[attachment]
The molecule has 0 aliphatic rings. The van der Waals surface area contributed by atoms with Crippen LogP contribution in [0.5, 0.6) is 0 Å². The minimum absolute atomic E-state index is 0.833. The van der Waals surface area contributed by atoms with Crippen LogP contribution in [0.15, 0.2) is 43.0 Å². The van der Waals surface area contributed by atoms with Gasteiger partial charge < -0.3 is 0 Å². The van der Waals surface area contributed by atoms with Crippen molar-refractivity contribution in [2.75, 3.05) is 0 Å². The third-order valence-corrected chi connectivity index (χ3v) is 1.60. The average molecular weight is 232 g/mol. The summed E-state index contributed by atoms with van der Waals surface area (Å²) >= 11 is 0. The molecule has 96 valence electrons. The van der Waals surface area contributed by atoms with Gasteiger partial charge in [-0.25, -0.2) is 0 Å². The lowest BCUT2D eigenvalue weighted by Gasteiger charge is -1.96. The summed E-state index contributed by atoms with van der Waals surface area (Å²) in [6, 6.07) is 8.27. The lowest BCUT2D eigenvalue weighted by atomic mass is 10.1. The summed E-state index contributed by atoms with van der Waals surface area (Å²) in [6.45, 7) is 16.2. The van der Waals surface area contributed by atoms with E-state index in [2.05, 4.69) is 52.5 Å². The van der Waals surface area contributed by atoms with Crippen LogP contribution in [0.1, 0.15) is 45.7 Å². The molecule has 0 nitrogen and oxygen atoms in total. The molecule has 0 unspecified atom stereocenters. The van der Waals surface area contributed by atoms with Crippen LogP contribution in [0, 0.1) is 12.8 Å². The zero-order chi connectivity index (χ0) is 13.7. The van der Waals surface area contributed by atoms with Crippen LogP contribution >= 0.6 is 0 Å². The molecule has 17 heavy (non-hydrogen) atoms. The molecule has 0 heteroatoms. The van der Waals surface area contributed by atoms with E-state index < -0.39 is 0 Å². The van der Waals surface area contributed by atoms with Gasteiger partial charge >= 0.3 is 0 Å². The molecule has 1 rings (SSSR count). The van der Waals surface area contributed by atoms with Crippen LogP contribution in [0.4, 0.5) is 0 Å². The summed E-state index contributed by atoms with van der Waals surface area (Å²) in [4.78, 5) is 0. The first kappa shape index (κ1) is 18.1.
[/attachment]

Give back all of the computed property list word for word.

The molecule has 0 aliphatic rings. The van der Waals surface area contributed by atoms with Crippen LogP contribution in [0.5, 0.6) is 0 Å². The minimum absolute atomic E-state index is 0.833. The van der Waals surface area contributed by atoms with Crippen LogP contribution in [0.15, 0.2) is 43.0 Å². The van der Waals surface area contributed by atoms with Gasteiger partial charge < -0.3 is 0 Å². The van der Waals surface area contributed by atoms with Crippen molar-refractivity contribution in [2.75, 3.05) is 0 Å². The third-order valence-corrected chi connectivity index (χ3v) is 1.60. The average molecular weight is 232 g/mol. The summed E-state index contributed by atoms with van der Waals surface area (Å²) >= 11 is 0. The molecule has 96 valence electrons. The van der Waals surface area contributed by atoms with Gasteiger partial charge in [-0.25, -0.2) is 0 Å². The lowest BCUT2D eigenvalue weighted by Gasteiger charge is -1.96. The summed E-state index contributed by atoms with van der Waals surface area (Å²) in [6, 6.07) is 8.27. The lowest BCUT2D eigenvalue weighted by atomic mass is 10.1. The summed E-state index contributed by atoms with van der Waals surface area (Å²) in [6.45, 7) is 16.2. The van der Waals surface area contributed by atoms with E-state index in [2.05, 4.69) is 52.5 Å². The van der Waals surface area contributed by atoms with Crippen LogP contribution in [0.1, 0.15) is 45.7 Å². The molecule has 0 nitrogen and oxygen atoms in total. The molecule has 0 unspecified atom stereocenters. The van der Waals surface area contributed by atoms with Crippen LogP contribution in [0, 0.1) is 12.8 Å². The zero-order chi connectivity index (χ0) is 13.7. The van der Waals surface area contributed by atoms with Crippen LogP contribution >= 0.6 is 0 Å². The molecule has 17 heavy (non-hydrogen) atoms. The molecule has 0 heteroatoms. The van der Waals surface area contributed by atoms with E-state index < -0.39 is 0 Å². The van der Waals surface area contributed by atoms with Gasteiger partial charge >= 0.3 is 0 Å². The molecule has 1 rings (SSSR count). The van der Waals surface area contributed by atoms with Crippen LogP contribution in [0.4, 0.5) is 0 Å². The summed E-state index contributed by atoms with van der Waals surface area (Å²) in [4.78, 5) is 0. The first kappa shape index (κ1) is 18.1.